Day 311 of 1000
I happened onto a great article by David French at NRO this afternoon. I very much encourage you to read the whole thing. It was about who unimportant we are. it very much resonated with me. He pointed out the fact that, even though in the big picture, we are literally irrelevant, we do not have to be irrelevant to everyone.
Not to my family, however. For them, my loss would change everything. That’s when I realized a fundamental truth — a truth we’d all do well to remember: We can have (at best) a small amount of influence over a large number of people, but we will only have a large amount of influence over a small number of people.
An old friend and I were talking (via email) about just that topic the other day. As my kids finish up there time at home with Lorena and I, we have begun to realize that the relevance of our lives is tied up in helping just a few other people, but in a very personal way. With the kids moving on to bigger and better things before long, we want to find a way not to lose that relevance. Some people move to a foreign country to help spread the gospel. Others stay at home to involve themselves with grandchildren, charity, important causes, and other such worthy endeavors. It seems easy to maintain relavance when it is one’s own kids who are involved, but to extend that to others is a big deal and always seems to accrue to the one who is willing to help the less fortunate and less prepared more than the one who is organizing or leading it all.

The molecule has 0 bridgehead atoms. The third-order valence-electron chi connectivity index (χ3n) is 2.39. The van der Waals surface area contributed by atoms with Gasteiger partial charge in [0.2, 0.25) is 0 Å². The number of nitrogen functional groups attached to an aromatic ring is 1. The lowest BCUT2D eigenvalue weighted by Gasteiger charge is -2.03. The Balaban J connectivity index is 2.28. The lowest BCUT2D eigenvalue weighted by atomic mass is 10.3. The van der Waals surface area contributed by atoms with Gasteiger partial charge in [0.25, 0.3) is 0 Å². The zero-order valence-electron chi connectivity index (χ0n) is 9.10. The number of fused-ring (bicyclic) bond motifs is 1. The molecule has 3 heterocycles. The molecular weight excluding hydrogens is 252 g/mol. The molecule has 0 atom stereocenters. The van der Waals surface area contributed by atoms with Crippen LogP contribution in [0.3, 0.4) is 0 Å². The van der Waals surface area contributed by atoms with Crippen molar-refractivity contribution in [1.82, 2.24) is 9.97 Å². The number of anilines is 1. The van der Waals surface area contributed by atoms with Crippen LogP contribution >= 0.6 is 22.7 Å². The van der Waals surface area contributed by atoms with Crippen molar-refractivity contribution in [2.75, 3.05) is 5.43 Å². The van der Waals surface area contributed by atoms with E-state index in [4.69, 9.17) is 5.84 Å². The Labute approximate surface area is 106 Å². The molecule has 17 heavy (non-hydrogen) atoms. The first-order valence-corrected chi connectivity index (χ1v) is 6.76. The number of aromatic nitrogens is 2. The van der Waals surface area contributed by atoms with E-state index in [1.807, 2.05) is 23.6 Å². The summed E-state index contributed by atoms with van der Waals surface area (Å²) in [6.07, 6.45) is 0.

The thing I liked most about French’s article is that he articulated the difference between obligation and self-fulfillment. I have always thought about doing things for others as a way to be fulfilled. The older I get, the more I realize the only path to true self-fulfillment is by meeting those obligations given to me by God. I will give David French the last word as he explains it beautifully.
In Judeo-Christian tradition, the relevant question relates to our calling, to our duty, not to our ambition and personal fulfillment. For some, our call places us on the battlefield, where a nameless (to us today) young private bleeding on Little Round Top did greater things for his country than I will likely ever do over the entire course of my life. For others, the call places them in a firehouse, at a PTA meeting, in a cubicle, or — yes — sometimes in the highest reaches of government. But for all of us the call remains to faithfulness and care for our families, the people whom we influence the most.
I used to think I could be important, and ordered my life accordingly. Now I realize I’m not and try my best to simply know, understand, and do my duty. Dean Slaughter concludes her article by envisioning the ideal, how in that ideal world “we will properly focus on how we can help all Americans have healthy, happy, productive lives, valuing the people they love as much as the success they seek.” I’d say as spouses and parents we should strive toward different goals, where we focus on fulfilling our deepest and most meaningful obligations — to the God who created us, to those we’ve sworn (through marriage) to love, and to those we’re called to raise from their birth or adoption